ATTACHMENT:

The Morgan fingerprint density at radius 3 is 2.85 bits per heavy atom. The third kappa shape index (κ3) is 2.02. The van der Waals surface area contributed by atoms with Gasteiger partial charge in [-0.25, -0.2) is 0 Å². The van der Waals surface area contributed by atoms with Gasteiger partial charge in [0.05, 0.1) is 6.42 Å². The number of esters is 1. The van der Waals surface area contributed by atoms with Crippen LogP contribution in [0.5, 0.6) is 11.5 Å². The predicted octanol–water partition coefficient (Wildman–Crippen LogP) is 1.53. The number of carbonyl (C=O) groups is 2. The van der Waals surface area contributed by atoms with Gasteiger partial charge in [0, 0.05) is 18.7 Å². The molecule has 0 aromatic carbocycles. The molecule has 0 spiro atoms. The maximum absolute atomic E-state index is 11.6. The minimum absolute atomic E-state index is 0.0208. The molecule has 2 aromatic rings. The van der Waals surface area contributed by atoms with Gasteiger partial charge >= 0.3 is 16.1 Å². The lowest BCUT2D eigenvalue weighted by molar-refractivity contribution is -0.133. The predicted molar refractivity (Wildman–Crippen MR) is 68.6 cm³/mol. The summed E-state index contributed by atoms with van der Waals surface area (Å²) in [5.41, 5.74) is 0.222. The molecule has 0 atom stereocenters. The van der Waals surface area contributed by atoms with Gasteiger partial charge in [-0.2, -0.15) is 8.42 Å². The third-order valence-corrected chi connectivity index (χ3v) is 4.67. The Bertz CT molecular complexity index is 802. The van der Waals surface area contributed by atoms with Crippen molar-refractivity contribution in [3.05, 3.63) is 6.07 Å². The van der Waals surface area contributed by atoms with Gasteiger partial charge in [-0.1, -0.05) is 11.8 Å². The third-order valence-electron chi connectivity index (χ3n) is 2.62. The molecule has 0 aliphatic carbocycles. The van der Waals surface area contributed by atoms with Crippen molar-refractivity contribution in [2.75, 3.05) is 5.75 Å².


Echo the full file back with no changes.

The Morgan fingerprint density at radius 3 is 2.85 bits per heavy atom. The third kappa shape index (κ3) is 2.02. The van der Waals surface area contributed by atoms with Gasteiger partial charge in [-0.25, -0.2) is 0 Å². The van der Waals surface area contributed by atoms with Gasteiger partial charge in [0.05, 0.1) is 6.42 Å². The number of esters is 1. The van der Waals surface area contributed by atoms with Crippen LogP contribution in [0.5, 0.6) is 11.5 Å². The predicted octanol–water partition coefficient (Wildman–Crippen LogP) is 1.53. The number of carbonyl (C=O) groups is 2. The van der Waals surface area contributed by atoms with Gasteiger partial charge in [0, 0.05) is 18.7 Å². The molecule has 0 aromatic carbocycles. The molecule has 0 spiro atoms. The maximum absolute atomic E-state index is 11.6. The minimum absolute atomic E-state index is 0.0208. The molecule has 2 aromatic rings. The van der Waals surface area contributed by atoms with Gasteiger partial charge >= 0.3 is 16.1 Å². The lowest BCUT2D eigenvalue weighted by molar-refractivity contribution is -0.133. The predicted molar refractivity (Wildman–Crippen MR) is 68.6 cm³/mol. The summed E-state index contributed by atoms with van der Waals surface area (Å²) in [5.41, 5.74) is 0.222. The molecule has 0 atom stereocenters. The van der Waals surface area contributed by atoms with Gasteiger partial charge in [-0.2, -0.15) is 8.42 Å². The third-order valence-corrected chi connectivity index (χ3v) is 4.67. The Bertz CT molecular complexity index is 802. The van der Waals surface area contributed by atoms with Crippen molar-refractivity contribution in [3.05, 3.63) is 6.07 Å². The van der Waals surface area contributed by atoms with Gasteiger partial charge in [-0.1, -0.05) is 11.8 Å². The third-order valence-electron chi connectivity index (χ3n) is 2.62. The molecule has 0 aliphatic carbocycles. The van der Waals surface area contributed by atoms with Crippen molar-refractivity contribution in [2.75, 3.05) is 5.75 Å².